We report atomistic studies of single-wall carbon nanotubes with very large aspect ratios subject to compressive loading. These long tubes display significantly different mechanical behavior than tubes with smaller aspect ratios. We distinguish three different classes of mechanical response to compressive loading. While the deformation mechanism is characterized by buckling of thin shells in nanotubes with small aspect ratios, it is replaced by a rod-like buckling mode above a critical aspect ratio, analogous to the Euler theory in continuum mechanics. For very large aspect ratios, a nanotube is found to behave like a flexible macromolecule which tends to fold due to vdW interactions between different parts of the carbon nanotube. This suggests a shell-rod-wire transition of the mechanical behavior of carbon nanotubes with increasing aspect ratios. While continuum mechanics concepts can be used to describe the first two types of deformation, statistical methods will be necessary to describe the dynamics of wire-like long tubes.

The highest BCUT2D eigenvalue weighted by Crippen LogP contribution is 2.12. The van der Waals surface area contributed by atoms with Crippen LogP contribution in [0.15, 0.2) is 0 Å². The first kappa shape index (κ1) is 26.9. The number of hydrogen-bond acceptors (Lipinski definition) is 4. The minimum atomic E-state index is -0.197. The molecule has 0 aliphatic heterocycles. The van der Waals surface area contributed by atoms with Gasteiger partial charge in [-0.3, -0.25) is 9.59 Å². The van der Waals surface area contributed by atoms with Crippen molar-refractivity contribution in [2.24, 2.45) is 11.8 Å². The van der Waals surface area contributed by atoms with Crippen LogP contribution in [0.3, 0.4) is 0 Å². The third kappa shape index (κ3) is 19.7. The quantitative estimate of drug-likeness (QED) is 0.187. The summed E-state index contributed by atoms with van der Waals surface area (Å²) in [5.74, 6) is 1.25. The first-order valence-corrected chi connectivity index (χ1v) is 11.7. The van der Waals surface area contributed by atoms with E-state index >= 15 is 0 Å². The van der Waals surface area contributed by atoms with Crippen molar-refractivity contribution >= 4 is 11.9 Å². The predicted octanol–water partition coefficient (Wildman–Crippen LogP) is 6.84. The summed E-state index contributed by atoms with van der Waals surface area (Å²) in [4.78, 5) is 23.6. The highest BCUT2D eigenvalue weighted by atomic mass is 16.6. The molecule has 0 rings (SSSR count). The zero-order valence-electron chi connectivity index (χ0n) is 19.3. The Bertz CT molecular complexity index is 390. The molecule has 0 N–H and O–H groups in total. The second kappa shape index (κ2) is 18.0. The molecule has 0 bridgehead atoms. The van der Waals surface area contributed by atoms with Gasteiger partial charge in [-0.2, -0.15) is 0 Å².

Deformation Mechanisms of Very Long Single-Wall Carbon Nanotubes Subject to Compressive Loading
Contributed by the Materials Division for publication in the JOURNAL OF ENGINEERING MATERIALS AND TECHNOLOGY. Manuscript received by the Materials Division June 30, 2003; revision received March 1, 2004. Associate Editor: Y. Huang.
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Buehler , M. J., Kong , Y., and Gao, H. (June 29, 2004). "Deformation Mechanisms of Very Long Single-Wall Carbon Nanotubes Subject to Compressive Loading ." ASME. J. Eng. Mater. Technol. July 2004; 126(3): 245–249. https://doi.org/10.1115/1.1751181
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